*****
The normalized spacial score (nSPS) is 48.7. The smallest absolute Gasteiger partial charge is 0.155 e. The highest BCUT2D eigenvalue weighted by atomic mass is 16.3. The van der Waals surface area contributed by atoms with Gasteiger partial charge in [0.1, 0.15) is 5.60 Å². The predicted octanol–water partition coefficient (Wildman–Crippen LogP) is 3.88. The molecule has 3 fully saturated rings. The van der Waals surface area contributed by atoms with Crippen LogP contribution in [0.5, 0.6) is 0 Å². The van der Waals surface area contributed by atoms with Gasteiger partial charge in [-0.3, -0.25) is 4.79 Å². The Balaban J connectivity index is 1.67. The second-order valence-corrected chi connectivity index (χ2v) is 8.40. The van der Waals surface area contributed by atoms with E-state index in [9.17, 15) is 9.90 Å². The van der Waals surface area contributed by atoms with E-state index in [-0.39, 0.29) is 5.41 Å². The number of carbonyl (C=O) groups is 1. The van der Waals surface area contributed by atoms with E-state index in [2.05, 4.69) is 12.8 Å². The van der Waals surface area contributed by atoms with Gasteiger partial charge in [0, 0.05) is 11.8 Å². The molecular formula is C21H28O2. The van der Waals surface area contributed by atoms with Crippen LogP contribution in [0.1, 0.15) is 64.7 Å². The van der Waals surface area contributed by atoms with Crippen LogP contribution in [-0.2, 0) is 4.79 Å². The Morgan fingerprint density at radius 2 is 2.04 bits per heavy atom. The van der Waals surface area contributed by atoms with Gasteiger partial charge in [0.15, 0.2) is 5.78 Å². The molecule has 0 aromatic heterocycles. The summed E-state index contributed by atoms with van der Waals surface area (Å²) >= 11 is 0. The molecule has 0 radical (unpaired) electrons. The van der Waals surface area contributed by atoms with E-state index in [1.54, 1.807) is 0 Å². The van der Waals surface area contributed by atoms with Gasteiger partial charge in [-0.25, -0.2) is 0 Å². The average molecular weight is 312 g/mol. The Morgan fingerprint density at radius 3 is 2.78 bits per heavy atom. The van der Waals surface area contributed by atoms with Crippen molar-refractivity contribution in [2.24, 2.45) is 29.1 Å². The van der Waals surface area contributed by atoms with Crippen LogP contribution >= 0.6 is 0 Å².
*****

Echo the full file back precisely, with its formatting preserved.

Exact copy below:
The normalized spacial score (nSPS) is 48.7. The smallest absolute Gasteiger partial charge is 0.155 e. The highest BCUT2D eigenvalue weighted by atomic mass is 16.3. The van der Waals surface area contributed by atoms with Gasteiger partial charge in [0.1, 0.15) is 5.60 Å². The predicted octanol–water partition coefficient (Wildman–Crippen LogP) is 3.88. The molecule has 3 fully saturated rings. The van der Waals surface area contributed by atoms with Crippen LogP contribution in [0.5, 0.6) is 0 Å². The van der Waals surface area contributed by atoms with Gasteiger partial charge in [-0.3, -0.25) is 4.79 Å². The Balaban J connectivity index is 1.67. The second-order valence-corrected chi connectivity index (χ2v) is 8.40. The van der Waals surface area contributed by atoms with E-state index in [9.17, 15) is 9.90 Å². The van der Waals surface area contributed by atoms with E-state index in [-0.39, 0.29) is 5.41 Å². The number of carbonyl (C=O) groups is 1. The van der Waals surface area contributed by atoms with E-state index in [2.05, 4.69) is 12.8 Å². The van der Waals surface area contributed by atoms with Gasteiger partial charge in [0, 0.05) is 11.8 Å². The molecular formula is C21H28O2. The van der Waals surface area contributed by atoms with Crippen LogP contribution in [0.1, 0.15) is 64.7 Å². The van der Waals surface area contributed by atoms with Crippen LogP contribution in [-0.2, 0) is 4.79 Å². The Morgan fingerprint density at radius 2 is 2.04 bits per heavy atom. The van der Waals surface area contributed by atoms with Gasteiger partial charge in [0.15, 0.2) is 5.78 Å². The molecule has 0 aromatic heterocycles. The summed E-state index contributed by atoms with van der Waals surface area (Å²) >= 11 is 0. The molecule has 0 radical (unpaired) electrons. The van der Waals surface area contributed by atoms with E-state index in [1.54, 1.807) is 0 Å². The van der Waals surface area contributed by atoms with Gasteiger partial charge in [-0.25, -0.2) is 0 Å². The average molecular weight is 312 g/mol. The Morgan fingerprint density at radius 3 is 2.78 bits per heavy atom. The van der Waals surface area contributed by atoms with Crippen molar-refractivity contribution in [2.24, 2.45) is 29.1 Å². The van der Waals surface area contributed by atoms with Crippen LogP contribution >= 0.6 is 0 Å².